We think what we speak

Each language has a toolkit to help us learn what to pay attention to.

So argues Stanford psychology professor Lera Boroditsky during this episode of the Stanford University radio show Entitled Opinions (about Life and Literature) (website, iTunes).

Boroditsky studies how the languages we use influence the way we think. And she’s come up with some startling examples.

For instance, the Kuuk Thaayorre people of northern Australia don’t have words for our concepts of relative location: right, left, forward and back. Instead, when they refer to a location, they always use cardinal directions like north and south. So, they say things like “there is an ant on your southeast leg.” Not surprisingly, these people always know which way is north, even without technology like a compass. That’s a handy skill for a nomadic forager to have.

She has also studied the way languages with grammatical gender influence how people think about everyday objects. For example, the noun “bridge” is feminine in German, but masculine in Spanish. When asked to describe a bridge, German speakers are more likely to use adjectives like beautiful and elegant, while Spanish speakers are more likely to use words like strong and sturdy.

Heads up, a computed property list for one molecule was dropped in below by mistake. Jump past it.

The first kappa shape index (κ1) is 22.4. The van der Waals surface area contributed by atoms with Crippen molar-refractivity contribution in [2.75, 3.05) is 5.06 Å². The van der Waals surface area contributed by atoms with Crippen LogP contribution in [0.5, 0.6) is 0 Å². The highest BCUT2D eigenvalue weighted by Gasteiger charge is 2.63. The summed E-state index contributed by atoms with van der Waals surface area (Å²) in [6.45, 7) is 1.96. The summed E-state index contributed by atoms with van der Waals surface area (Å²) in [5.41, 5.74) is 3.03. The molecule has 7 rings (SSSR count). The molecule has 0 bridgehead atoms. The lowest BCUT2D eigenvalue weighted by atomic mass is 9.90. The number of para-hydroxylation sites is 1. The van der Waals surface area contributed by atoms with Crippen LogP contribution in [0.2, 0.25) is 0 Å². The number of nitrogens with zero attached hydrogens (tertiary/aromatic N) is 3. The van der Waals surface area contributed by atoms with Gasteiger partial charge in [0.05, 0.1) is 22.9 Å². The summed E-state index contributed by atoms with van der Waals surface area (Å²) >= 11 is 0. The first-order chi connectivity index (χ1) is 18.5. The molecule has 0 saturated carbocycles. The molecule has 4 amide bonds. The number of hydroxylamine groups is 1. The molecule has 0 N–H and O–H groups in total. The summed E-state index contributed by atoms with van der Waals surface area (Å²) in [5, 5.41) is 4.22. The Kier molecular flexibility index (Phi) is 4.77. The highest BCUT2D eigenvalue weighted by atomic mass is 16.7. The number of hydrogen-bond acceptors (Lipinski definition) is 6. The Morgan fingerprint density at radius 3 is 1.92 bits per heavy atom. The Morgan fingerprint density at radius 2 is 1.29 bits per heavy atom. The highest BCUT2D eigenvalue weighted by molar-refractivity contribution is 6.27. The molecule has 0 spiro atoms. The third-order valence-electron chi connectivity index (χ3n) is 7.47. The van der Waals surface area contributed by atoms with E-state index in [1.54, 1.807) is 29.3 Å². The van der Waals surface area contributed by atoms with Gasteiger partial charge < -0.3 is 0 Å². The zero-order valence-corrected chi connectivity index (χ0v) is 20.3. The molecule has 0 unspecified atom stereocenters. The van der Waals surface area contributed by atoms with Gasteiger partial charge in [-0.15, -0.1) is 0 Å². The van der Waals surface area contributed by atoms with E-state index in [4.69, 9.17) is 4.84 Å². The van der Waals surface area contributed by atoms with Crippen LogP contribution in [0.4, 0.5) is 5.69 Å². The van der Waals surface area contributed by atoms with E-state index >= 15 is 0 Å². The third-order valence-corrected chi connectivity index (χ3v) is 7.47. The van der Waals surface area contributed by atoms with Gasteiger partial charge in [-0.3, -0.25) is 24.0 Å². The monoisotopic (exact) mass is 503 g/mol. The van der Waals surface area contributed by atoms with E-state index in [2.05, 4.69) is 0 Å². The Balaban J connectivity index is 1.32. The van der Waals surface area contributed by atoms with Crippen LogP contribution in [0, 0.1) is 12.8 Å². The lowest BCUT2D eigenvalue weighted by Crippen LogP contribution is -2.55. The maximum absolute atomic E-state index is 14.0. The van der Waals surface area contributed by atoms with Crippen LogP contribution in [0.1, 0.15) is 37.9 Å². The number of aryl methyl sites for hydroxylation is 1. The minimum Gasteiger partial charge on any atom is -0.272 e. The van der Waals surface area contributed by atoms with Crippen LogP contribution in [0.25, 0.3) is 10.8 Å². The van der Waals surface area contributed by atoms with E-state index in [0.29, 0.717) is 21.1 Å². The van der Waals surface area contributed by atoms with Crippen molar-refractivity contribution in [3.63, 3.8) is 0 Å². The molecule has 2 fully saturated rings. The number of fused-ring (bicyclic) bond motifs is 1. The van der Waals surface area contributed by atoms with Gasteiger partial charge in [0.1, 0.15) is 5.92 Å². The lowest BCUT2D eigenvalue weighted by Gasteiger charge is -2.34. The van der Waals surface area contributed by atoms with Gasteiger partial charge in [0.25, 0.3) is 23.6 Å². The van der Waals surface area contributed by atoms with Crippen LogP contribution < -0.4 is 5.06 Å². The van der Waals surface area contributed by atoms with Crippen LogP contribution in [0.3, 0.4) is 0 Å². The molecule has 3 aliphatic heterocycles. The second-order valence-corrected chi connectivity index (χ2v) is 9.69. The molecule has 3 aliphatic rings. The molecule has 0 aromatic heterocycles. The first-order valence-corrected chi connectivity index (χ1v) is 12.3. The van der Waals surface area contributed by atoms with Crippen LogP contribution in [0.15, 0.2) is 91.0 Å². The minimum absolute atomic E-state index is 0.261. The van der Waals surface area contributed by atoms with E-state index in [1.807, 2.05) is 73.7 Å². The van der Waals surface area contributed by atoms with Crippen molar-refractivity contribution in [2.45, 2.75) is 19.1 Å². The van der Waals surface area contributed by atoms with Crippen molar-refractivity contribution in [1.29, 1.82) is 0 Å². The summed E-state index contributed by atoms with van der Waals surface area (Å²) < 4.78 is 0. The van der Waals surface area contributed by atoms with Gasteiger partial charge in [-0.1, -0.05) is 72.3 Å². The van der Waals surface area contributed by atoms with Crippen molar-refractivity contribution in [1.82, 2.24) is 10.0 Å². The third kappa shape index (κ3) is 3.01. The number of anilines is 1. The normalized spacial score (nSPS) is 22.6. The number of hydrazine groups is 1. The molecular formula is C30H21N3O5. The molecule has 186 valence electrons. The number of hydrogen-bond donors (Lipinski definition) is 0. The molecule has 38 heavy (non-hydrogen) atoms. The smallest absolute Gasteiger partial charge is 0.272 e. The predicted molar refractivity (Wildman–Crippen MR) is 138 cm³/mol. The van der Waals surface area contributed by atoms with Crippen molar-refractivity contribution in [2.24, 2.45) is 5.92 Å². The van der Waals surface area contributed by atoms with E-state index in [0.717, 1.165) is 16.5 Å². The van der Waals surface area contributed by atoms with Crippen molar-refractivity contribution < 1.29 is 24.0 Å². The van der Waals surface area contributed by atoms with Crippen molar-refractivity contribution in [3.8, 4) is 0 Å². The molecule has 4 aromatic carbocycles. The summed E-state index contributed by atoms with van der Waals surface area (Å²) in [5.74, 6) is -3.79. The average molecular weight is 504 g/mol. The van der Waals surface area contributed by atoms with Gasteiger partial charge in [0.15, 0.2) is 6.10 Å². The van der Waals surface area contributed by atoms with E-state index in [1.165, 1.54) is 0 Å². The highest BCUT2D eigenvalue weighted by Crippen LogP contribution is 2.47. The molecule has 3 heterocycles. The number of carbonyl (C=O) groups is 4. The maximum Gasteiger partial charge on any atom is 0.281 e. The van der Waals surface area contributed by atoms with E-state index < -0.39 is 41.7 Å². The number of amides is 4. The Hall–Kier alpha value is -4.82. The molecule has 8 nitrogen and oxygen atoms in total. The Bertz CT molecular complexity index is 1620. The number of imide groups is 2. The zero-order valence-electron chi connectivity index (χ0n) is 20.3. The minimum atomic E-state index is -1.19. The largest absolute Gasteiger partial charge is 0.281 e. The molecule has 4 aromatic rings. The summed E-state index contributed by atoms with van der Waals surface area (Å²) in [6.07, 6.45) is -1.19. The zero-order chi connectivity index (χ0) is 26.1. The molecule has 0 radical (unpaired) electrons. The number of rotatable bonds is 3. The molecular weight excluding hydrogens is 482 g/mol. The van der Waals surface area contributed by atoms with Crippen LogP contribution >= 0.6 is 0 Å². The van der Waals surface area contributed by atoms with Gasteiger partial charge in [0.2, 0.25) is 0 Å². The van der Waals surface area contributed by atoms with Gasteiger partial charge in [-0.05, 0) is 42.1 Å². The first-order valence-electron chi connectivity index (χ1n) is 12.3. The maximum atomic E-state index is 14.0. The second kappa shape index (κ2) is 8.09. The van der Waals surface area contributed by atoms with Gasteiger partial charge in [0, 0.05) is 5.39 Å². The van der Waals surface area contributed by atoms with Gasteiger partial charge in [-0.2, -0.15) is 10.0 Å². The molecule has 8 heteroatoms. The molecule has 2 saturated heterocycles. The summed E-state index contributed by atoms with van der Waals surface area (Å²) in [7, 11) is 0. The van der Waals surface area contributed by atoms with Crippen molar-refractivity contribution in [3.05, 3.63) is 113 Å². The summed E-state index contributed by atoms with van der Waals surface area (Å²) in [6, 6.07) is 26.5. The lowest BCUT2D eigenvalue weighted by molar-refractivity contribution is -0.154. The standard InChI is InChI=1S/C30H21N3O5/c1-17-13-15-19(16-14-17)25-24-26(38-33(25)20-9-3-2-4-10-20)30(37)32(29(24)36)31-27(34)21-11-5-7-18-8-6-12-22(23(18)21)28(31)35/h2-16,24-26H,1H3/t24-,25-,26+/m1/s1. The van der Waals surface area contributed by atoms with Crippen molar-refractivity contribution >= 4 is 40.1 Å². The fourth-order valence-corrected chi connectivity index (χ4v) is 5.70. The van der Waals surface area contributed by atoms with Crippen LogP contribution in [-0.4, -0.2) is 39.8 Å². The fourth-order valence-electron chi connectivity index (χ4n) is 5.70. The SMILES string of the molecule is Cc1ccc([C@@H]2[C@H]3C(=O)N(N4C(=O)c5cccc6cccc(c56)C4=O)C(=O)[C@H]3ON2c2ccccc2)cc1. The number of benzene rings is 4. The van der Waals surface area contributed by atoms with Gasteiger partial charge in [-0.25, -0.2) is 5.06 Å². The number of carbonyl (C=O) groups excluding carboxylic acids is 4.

It’s not that languages determine what we think, she notes. People after all create languages. Instead, it’s a two-way street: thought creates language and language creates thought.

(Listening hint: skip the first eight minutes of the interview, which is a long-winded introduction by interviewer Joshua Landy, a Stanford professor of French.)

This entry was posted in Academic podcasts, Five-star professors, Idea of the week, Lectures, Linguistics, Psychology and tagged , . Bookmark the permalink.

2 Responses to We think what we speak


    Actually it is all depending on the people in urdu there is the sentence {gallat ul aaam} which means what ever all people say that is considered as right wheter it may be wrong.like in English mostly peeople say :-
    what is your good name? it is wrong sentence as ‘good’ as well as ‘name’ are adjectives.
    but people are still using it.
    also there is the problem of different sects which are found in society.

  2. Brad says:

    This was a fantastic lecture, and I’m glad I found this site. I found it especially interesting how aboriginal Australians have the consistent ability to point to any compass direction without external reference. I can’t imagine having that ability. The differences between Spanish and German adjectives paired with a bridge was interesting too.

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